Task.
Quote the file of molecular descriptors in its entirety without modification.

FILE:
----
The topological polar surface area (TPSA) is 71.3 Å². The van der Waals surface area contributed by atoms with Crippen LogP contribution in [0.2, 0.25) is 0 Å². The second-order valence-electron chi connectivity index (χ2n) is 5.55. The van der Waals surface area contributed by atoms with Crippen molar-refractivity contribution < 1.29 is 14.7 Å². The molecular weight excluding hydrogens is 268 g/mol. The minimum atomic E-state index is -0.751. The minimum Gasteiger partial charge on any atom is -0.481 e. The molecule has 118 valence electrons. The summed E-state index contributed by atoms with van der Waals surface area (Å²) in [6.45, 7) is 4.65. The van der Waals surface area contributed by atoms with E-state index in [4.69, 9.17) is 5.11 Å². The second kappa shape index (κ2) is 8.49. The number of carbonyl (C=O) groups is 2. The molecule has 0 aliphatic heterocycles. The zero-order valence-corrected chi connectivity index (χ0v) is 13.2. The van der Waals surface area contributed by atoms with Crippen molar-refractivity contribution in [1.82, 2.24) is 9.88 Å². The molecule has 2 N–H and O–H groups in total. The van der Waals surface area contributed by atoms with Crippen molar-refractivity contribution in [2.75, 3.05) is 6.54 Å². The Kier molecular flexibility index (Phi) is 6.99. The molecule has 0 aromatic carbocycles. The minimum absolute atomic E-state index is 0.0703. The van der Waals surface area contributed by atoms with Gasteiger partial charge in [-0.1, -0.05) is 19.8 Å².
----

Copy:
The topological polar surface area (TPSA) is 71.3 Å². The van der Waals surface area contributed by atoms with Crippen LogP contribution in [0.2, 0.25) is 0 Å². The second-order valence-electron chi connectivity index (χ2n) is 5.55. The van der Waals surface area contributed by atoms with Crippen molar-refractivity contribution < 1.29 is 14.7 Å². The molecular weight excluding hydrogens is 268 g/mol. The minimum atomic E-state index is -0.751. The minimum Gasteiger partial charge on any atom is -0.481 e. The molecule has 118 valence electrons. The summed E-state index contributed by atoms with van der Waals surface area (Å²) in [6.45, 7) is 4.65. The van der Waals surface area contributed by atoms with E-state index in [4.69, 9.17) is 5.11 Å². The second kappa shape index (κ2) is 8.49. The number of carbonyl (C=O) groups is 2. The molecule has 0 aliphatic heterocycles. The zero-order valence-corrected chi connectivity index (χ0v) is 13.2. The van der Waals surface area contributed by atoms with Crippen molar-refractivity contribution in [1.82, 2.24) is 9.88 Å². The molecule has 2 N–H and O–H groups in total. The van der Waals surface area contributed by atoms with Crippen molar-refractivity contribution in [2.75, 3.05) is 6.54 Å². The Kier molecular flexibility index (Phi) is 6.99. The molecule has 0 aromatic carbocycles. The minimum absolute atomic E-state index is 0.0703. The van der Waals surface area contributed by atoms with Gasteiger partial charge in [-0.1, -0.05) is 19.8 Å².